RALEIGH, N.C. — Tune-up time is over.
If top-ranked North Carolina hasn't found out what it's made of yet, opponents along Tobacco Road and points north and south in the Atlantic Coast Conference will gladly do the job.
The ACC campaign is about to enter its second full week, and though the unbeaten Tar Heels have an air of invincibility about them, it doesn't mean much to the other seven teams in the conference.
Knocking off the mighty is commonplace in the ACC, which includes No. 3 Duke and No. 5 Georgia Tech.
"There's only one way you can go and that's down," said Brad Daugherty, UNC's 6-foot-11 senior center and third leading scorer in the league.
"Being No. 1 gives everyone something to shoot at. I'd just as soon be ranked 10th or not at all to give us a chance to improve a great deal and a chance to play that much harder.
"We just have to be ready to play all the time," he said.
Coach Dean Smith's troops already have had a few close calls, but they countered with major blowouts over relatively minor teams.
There was a 65-60 victory over Nevada Las Vegas in the finals of the Great Alaska Shootout and a 69-65 triumph over Jacksonville. But then the Heels scored 244 points and surrendered 108 in victories over Manhattan and Brown, and topped the 100-point mark seven times this season.
"I think it will come down to a last-game situation. I don't think any of us can blow out the other," Duke senior forward Mark Alarie said of the impending ACC title battle. "It will probably be a matter of who wants to win more.
"I don't feel like Carolina or Georgia Tech or us for that matter should be favored to win the conference, but I guess someone has to be favored and you would have to favor Carolina now because they are playing well together," he said.
That's pretty much how Georgia Tech Coach Bobby Cremins feels about UNC.
"As good as they're going, they are definitely the best team in the country," he said. "They have lots of talent, a great coach, they've jelled playing together and they've got a great basketball tradition.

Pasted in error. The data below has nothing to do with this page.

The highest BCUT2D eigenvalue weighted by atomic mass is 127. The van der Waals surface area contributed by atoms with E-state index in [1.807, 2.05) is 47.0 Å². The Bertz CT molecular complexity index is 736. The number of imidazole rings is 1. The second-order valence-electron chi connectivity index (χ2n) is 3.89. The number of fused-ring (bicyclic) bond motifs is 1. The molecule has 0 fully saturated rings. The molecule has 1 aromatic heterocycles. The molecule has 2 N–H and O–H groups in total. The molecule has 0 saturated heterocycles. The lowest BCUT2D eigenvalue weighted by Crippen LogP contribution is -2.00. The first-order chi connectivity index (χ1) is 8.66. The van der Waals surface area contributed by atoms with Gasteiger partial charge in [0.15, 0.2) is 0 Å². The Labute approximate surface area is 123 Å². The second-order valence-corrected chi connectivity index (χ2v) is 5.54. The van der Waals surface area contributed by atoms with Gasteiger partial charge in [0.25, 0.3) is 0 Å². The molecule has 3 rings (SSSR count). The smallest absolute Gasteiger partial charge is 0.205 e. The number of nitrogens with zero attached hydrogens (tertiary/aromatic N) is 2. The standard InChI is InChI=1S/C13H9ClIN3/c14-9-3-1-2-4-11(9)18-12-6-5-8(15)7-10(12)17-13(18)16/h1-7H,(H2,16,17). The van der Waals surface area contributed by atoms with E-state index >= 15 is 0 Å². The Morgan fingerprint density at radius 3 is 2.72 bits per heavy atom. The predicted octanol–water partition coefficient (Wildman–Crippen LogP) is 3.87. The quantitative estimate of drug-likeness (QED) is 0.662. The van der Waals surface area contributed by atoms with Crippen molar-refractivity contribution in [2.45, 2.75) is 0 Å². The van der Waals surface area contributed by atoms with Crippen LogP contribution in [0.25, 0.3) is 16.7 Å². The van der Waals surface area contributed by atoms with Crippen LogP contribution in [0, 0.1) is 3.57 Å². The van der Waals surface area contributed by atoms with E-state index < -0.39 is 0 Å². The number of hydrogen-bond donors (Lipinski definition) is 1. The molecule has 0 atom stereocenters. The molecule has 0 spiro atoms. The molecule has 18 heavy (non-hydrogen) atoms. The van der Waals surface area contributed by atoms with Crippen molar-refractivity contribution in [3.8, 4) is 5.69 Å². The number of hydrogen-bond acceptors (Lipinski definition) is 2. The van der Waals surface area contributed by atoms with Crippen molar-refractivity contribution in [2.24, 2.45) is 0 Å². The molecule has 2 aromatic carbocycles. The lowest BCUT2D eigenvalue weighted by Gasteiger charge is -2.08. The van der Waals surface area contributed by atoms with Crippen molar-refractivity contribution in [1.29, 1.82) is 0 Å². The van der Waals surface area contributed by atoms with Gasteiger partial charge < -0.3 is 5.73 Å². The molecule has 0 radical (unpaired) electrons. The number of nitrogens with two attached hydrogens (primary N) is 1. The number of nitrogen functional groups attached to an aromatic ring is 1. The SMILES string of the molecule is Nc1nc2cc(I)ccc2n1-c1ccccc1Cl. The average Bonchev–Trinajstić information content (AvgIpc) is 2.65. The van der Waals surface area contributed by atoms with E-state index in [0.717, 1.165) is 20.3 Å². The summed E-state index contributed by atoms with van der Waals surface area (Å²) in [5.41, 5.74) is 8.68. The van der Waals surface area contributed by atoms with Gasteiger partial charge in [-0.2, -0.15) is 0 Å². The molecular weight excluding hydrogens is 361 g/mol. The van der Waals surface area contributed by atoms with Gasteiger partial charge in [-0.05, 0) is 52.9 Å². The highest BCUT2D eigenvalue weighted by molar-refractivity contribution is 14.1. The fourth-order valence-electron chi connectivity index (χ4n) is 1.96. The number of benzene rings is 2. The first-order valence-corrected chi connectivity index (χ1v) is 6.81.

"If I had to pick a Final Four today, four out of six would be North Carolina, Duke, Kansas, Syracuse . . . maybe Memphis State, Georgia Tech," he said.
Only six times in the 32 years of the ACC has a team gone from start to finish with an unbeaten record in the regular season. Just four times in 32 tournaments has a team gone unbeaten in regular-season play and completed the trip by surviving three days of hoop madness known as the ACC tournament.
North Carolina owns two of the six unbeaten regular-season records -- 1957, when it won the national championship, and 1984, when it failed to reach the finals of the league tournament.
The Tar Heels survived their first ACC test of 1986 last weekend with a 90-79 defeat of North Carolina State. They had to rally from a 10-point deficit in the first half and hold off a Wolfpack threat midway through the second half.
It was North Carolina's 14th victory, but not enough to convince N.C. State Coach Jim Valvano that the Heels have the ACC race sewn up.
"I think the jury is out as to who the best team in the conference is now," said Valvano, who thinks the fight for the league crown will be between North Carolina, Duke and Georgia Tech.
"It'll be interesting, those six games," he said, referring to ACC meetings among the three schools.
Valvano also issued his own prediction, based on what's happened so far.
"Until someone beats them," he said, "I think Georgia Tech is No. 1 in the conference."
Wake Forest, under new head coach Bob Staak, is already 0-3 in league action, having lost to N.C. State, Clemson and Georgia Tech. With a young team getting on-the-job experience, Staak hinted that he wasn't looking forward to the meeting with the Tar Heels.
"I had lunch with (Atlanta Hawks coach) Mike Fratello," Staak said. "They're playing Philadelphia and Milwaukee this week. I asked him if he wanted to trade schedules with us, and he wisely declined."
Maryland, 0-1 in the ACC, plays North Carolina at College Park on Tuesday.
Virginia and Coach Terry Holland knows what's in store for UNC.
Starting in 1980, the Cavaliers were expected to charge through the league with 7-foot-4 Ralph Sampson. But between 1980 and 1983, the Cavaliers never got through an ACC schedule unbeaten, managed one regular-season title and did not win an ACC tournament. However, Sampson's freshman year did bring a National Invitation Tournament crown.
"There are a lot of good teams in the conference," Holland said. "And the fact that there are two other ACC teams highly ranked gives an indication of the competition in the league."